Meaning of “Daily Spread Over Period of Ten Hours”

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Section 60A(1)(c) of the Employment Act 1955 (“the Act”) states that an employee may not be forced to work for more than ten hours in a single day under the terms of his contract of service unless otherwise provided herein.

You might be wondering what precisely is meant by the phrase “spread over period of ten hours” and who exactly this pertains to.

Section 2(1) defines “spread over period of ten hours” as a period of ten consecutive hours to be reckoned from the time the employee commences work for the day, inclusive of any period or periods of leisure, rest or break within such period of ten consecutive hours.

Plaza Hotel Kuala Lumpur v. National Union of Hotel, Bar, & Restaurant Workers

In the case of Plaza Hotel Kuala Lumpur v. National Union of Hotel, Bar, & Restaurant Workers, the Industrial Court provided an example to provide light on the meaning of this rule.

The Court stated that the term “spread over period” applies in certain industries, such as the food and catering business, where employees are required to serve tables, for example, for lunch between the hours of 11:00 a.m. and 3:00 p.m., wait for a period until dinner time, and then work from 7:00 p.m. to 11:00 p.m.

The employees have complete freedom to pursue their own interests during the break period from 3:00 p.m. to 7:00 p.m.

Their shift is split into two; that is why it is also called a “split shift”.

For the above illustration, the total amount of work spread out over a period of time is 12 hours (the two extra hours are considered over time).

According to the findings of the Industrial Court, the practice of split duty is exclusive to the hospitality sector and, more specifically, to the restaurant sector of the industry.

This is because business is concentrated during lunch and dinner, with a significant lull in activity in between. Therefore, employees are required to report for work twice a day, even though the real number of hours worked each day is greater than eight.

They are expected to remain on duty even while eating their meals. They toil away while everyone else is eating.

And they take their break for meals before or after everyone else does.

In this case, the Court was of the view that:-

  • the limitation of a spread over a period of ten hours concerning the normal hours of work per day and the requirement to pay overtime above a spread over a period of ten hours per day as contemplated by Section 60A of the Act is not designed to cover cases where an employee is called upon to work two shifts within a period of 24 hours.
  • Since the normal hours of work for one shift is eight hours, Section 60A (7) permits the Claimant another four hours of overtime for the day.
  • The “Spread Over Period of Ten Hours” rule was not permitted to be applied by the Company.

Intraline Resources Sdn. Bhd. v Mohamad Shah Gubah Ahmad [2007] 1 MELR 158

In Employment Act 1955, s. 60A provides, inter alia, “60A . Hours of Work.

(1) Except as hereafter provided, an employee shall not be required under his contract of service to work:-

  1. more than five consecutive hours without a period of leisure of not less than thirty minutes duration;
  2. more than eight hours in one day;
  3. in excess of a spread over period of the hours in one day;
  4. more than forty-eight hours in one week;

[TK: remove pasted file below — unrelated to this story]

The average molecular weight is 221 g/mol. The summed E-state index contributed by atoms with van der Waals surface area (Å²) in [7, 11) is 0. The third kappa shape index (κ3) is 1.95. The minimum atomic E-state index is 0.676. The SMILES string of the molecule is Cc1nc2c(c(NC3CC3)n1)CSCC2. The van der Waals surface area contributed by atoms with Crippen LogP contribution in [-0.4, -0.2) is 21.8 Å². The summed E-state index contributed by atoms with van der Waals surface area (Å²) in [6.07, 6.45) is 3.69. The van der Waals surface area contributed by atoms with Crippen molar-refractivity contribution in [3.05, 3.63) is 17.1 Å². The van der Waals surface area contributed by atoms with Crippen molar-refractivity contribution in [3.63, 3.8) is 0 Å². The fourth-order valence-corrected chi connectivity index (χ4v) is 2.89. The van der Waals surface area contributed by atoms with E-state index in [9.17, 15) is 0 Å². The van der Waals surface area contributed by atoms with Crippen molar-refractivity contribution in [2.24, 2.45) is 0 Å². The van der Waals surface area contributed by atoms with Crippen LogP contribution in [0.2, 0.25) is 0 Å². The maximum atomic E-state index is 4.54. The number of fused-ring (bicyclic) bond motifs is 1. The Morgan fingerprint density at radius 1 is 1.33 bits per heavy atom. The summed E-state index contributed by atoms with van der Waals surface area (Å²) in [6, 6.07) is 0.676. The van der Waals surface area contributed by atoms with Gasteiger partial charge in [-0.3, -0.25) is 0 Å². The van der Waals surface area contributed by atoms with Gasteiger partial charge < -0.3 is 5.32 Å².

Provided that –

  1. for the purpose of sub section (1)(a), any breach of less than thirty minutes in the five consecutive hours shall not breach the continuity of that five consecutive hours;
  2. an employee who is engaged in work which must be carried on continuously and which requires his continual attendance may be required to work for eight consecutive hours inclusive of a period or periods of not less than forty-five minutes in aggregate during which he shall have the opportunity to have a meal; and
  3. where, by agreement under the contract of service between the employee and the employer, the number of hours of work on one or more days of the week is less than eight, the limit of eight hours may be exceeded on the remaining days of the week, but so that no employee shall be required to work for more than nine hours in one day or forty eight hours in one week

(1A) … (1B) … (1C) …

The provision on “spread over period of ten hours” in one day, as stated by section 60A(1)(c) above, is attempted to be clarified by the Industrial Court in this case, which was heard in 2007.

The court was of the view that section 60A(1)(c) should be read independently for the reason that it does not synchronise with the other sub-sections 60A(1)(a), 1(b) and 1(d).

To read it conjunctively or together with the other 3 sub-sections 60A(1)(a), (1)(b), and (1)(d) would render these 3 sub-sections meaningless as it is contradictory to them.

Therefore, the claimant cannot claim that his working hours could not be more than 8 hours in one day under sub-sections 60A(1)(b) when the normal hours of work as agreed between him and his employer in the contract of service was the normal working hours of the company’s working hours.

The Court, thus, found that the normal hours of work or working hours as scheduled by the company to be from 8 am to 6 pm of 10 hours per day to be within the meaning of “spread over period of ten hours” as defined under s. 2(1) above.

This Court held that the claimant cannot rely on s. 60A(1)(b) and (d) of the Employment Act 1955 to construe that his working hours should not exceed 8 hours a day or 48 hours a week in the circumstances of this case.

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